Thursday, March 26, 2009

Seaside Atmosphere Painting and Knowing When to Stop

In Watercolor, how to show mood or ambiance with minimal strokes or over-working a piece?

One idea I tried while taking a class with Frank Constantino, an architectural rendering and illustration and most of all artist mentor friend of mine, was to think of a mood or poetic, reverie type moment and attempt to convey it. Less is truly more in terms of strokes and a reduction of thinking and working a painting, something I often have trouble with.  

I found more here by strongly of thinking of a memorable image or combination of memories of places I've been to find this one image.   I held the gestalt in my mind while I began laying down initial light blue overall wash wetting the entire paper and then applying all of the successive  layers of color and washes.

While the image matured in the course of an half hour or so I slowed down and began to realize it was nearing completion and eventually stopped.  Working with the wetness of the paper and laying down colors is an unforgettable and engaging process.  When it's done, it's done.  It is very satisfying to know when to stop.

Tuesday, March 24, 2009

Single Family Home Design Sketch

Here is a simple one level plan residential sketch done a while ago which entailed a spirited sketching process.

Notice the solar electric pv's on the south facing entry roof.  Skylights punctuate interior spaces with dazzling daylight.  An arbor covers a west facing terrace with great views to surrounding hills.  There's a classic progression from open communal areas to quiet spaces such as bedrooms and home office areas.  

A contemplative garden with morning sun directly connects to the master bedroom.  

The approximately 2,000 sf horizontal design could add a loft or story and a half for additional bedroomsand living spaces upstairs.  A detached garage and garden barn would be a short walk away.  Expressed heavy timber framing in the living area and master bedroom bring in a rugged mountain aesthetic.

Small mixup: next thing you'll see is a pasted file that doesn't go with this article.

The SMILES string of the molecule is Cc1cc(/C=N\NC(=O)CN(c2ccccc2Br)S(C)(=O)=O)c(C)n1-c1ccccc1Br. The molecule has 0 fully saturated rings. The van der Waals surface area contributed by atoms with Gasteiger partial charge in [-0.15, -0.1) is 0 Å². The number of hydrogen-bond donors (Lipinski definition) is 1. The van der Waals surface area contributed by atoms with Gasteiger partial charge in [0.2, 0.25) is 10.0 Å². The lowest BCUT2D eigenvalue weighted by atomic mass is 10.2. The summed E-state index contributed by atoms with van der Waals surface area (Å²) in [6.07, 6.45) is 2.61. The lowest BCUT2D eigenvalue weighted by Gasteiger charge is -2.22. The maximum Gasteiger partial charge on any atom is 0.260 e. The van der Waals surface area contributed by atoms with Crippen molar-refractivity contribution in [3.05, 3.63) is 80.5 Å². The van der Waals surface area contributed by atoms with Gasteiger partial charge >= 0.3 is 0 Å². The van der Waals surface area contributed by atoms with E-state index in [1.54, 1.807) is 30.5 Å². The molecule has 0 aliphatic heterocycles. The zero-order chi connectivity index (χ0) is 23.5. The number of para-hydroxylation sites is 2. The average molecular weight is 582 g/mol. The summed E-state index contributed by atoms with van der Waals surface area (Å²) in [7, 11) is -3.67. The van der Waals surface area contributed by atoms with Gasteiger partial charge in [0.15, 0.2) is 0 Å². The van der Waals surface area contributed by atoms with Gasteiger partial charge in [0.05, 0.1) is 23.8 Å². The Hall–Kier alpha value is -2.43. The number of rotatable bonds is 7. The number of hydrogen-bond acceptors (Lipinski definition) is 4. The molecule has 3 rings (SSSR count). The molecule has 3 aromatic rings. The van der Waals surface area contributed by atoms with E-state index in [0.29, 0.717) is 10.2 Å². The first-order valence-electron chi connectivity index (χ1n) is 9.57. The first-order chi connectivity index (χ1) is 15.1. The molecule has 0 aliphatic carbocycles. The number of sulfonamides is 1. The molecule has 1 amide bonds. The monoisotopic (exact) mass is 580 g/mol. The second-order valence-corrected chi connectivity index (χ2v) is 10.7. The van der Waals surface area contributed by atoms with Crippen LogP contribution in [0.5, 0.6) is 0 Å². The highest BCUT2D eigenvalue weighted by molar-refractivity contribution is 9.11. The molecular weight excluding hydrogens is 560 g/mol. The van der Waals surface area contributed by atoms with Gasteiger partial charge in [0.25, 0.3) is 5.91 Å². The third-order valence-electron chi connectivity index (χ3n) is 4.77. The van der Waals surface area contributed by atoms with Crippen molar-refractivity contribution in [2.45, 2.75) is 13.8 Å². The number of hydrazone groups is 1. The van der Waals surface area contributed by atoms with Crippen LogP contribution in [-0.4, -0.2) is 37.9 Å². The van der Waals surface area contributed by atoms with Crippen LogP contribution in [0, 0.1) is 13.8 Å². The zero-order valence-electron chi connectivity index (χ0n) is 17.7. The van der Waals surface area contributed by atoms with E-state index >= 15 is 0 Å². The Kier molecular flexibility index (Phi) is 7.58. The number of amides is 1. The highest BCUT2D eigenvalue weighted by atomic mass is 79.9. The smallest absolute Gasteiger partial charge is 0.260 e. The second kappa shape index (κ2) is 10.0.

Monday, March 16, 2009

Vermont Building Professionals Day Next Week!


This looks like it could be a very informative event to attend for interested professionals able to make time next Weds.   It'll be week four or so in the stimulus package roll-out with more information available on implementation relevant to our work around the state.  There will likely be more realism about what's happening and how the process is working or not working.
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Vermont Building Professionals Day
At The Vermont State House
Wednesday, March 25, 2009
Building Industry Professionals are Encouraged to Participate
The day begins at 9:00am in Room 11
In The Vermont State House
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Building industry professionals, homebuilders, contractors, engineers, architects and support services will be coming together to meet with the Governor, Legislative Leaders, Legislative Committees and State officials in charge of the Stimulus Program.

We will all meet in Room 11 of The Vermont State House at 9:00 am.. We will be briefed on our day at the State House and hear from State Officials on what to expect with the recently passed “Stimulus Package” and its impact on Vermont.

All participants will be briefed at that time on the agenda for the day that will include a number of meetings with other state officials at the State House. Among some of the important issues to be discussed with legislative leaders will be The Stimulus Plans, Statute of Repose and the Need for a uniform state building code.

Those participating are encouraged to RSVP to Hanne Williams at: aiavt@madriver.com or 802-496-3761 by Monday, March 23rd 

Friday, March 13, 2009

Helping Vermonters Get Ahead, Notes from the Stimulus Workshop

Design Cultivation sometimes needs to look at broader issues effecting the health and well being of the Design Professions. For my profession and the building industry in general this is the worst business cycle I have ever seen in my life.   Therefore writing about our current situation and highlighting areas of hope is essential.  I'm looking for information as much as anyone.  Here's a little bit of what I know and where to find it.